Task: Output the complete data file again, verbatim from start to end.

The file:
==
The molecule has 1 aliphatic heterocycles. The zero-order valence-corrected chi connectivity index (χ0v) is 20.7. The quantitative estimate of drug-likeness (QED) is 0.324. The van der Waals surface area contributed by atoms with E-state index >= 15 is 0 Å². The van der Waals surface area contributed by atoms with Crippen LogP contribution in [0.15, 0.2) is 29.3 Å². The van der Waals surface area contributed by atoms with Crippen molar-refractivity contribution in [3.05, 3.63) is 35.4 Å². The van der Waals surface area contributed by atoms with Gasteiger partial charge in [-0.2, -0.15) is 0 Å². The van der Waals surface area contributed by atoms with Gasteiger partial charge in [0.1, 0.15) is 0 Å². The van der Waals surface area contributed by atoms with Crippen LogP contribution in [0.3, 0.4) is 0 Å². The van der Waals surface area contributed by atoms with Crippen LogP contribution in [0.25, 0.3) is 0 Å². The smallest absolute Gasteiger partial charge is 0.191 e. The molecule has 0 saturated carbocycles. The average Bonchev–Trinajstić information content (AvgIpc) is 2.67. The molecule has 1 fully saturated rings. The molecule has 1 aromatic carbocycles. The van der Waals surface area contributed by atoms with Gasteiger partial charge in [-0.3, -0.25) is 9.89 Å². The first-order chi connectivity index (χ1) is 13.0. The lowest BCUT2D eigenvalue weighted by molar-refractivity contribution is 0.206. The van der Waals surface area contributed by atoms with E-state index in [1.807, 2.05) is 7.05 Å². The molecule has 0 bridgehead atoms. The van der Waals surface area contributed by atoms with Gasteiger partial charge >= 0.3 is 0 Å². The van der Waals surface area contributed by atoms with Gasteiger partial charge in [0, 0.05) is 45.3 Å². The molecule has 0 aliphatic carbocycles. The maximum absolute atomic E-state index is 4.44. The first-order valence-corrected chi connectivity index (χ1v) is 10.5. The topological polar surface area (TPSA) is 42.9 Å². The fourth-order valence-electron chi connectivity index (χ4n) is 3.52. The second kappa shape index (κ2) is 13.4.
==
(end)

The molecule has 1 aliphatic heterocycles. The zero-order valence-corrected chi connectivity index (χ0v) is 20.7. The quantitative estimate of drug-likeness (QED) is 0.324. The van der Waals surface area contributed by atoms with E-state index >= 15 is 0 Å². The van der Waals surface area contributed by atoms with Crippen LogP contribution in [0.15, 0.2) is 29.3 Å². The van der Waals surface area contributed by atoms with Crippen molar-refractivity contribution in [3.05, 3.63) is 35.4 Å². The van der Waals surface area contributed by atoms with Gasteiger partial charge in [-0.2, -0.15) is 0 Å². The van der Waals surface area contributed by atoms with Gasteiger partial charge in [0.1, 0.15) is 0 Å². The van der Waals surface area contributed by atoms with Crippen LogP contribution in [0.3, 0.4) is 0 Å². The van der Waals surface area contributed by atoms with Crippen LogP contribution in [0.25, 0.3) is 0 Å². The smallest absolute Gasteiger partial charge is 0.191 e. The molecule has 0 saturated carbocycles. The average Bonchev–Trinajstić information content (AvgIpc) is 2.67. The molecule has 1 fully saturated rings. The molecule has 1 aromatic carbocycles. The van der Waals surface area contributed by atoms with Gasteiger partial charge in [-0.3, -0.25) is 9.89 Å². The first-order chi connectivity index (χ1) is 13.0. The lowest BCUT2D eigenvalue weighted by molar-refractivity contribution is 0.206. The van der Waals surface area contributed by atoms with E-state index in [1.807, 2.05) is 7.05 Å². The molecule has 0 bridgehead atoms. The van der Waals surface area contributed by atoms with Gasteiger partial charge >= 0.3 is 0 Å². The van der Waals surface area contributed by atoms with Gasteiger partial charge in [0, 0.05) is 45.3 Å². The molecule has 0 aliphatic carbocycles. The maximum absolute atomic E-state index is 4.44. The first-order valence-corrected chi connectivity index (χ1v) is 10.5. The topological polar surface area (TPSA) is 42.9 Å². The fourth-order valence-electron chi connectivity index (χ4n) is 3.52. The second kappa shape index (κ2) is 13.4.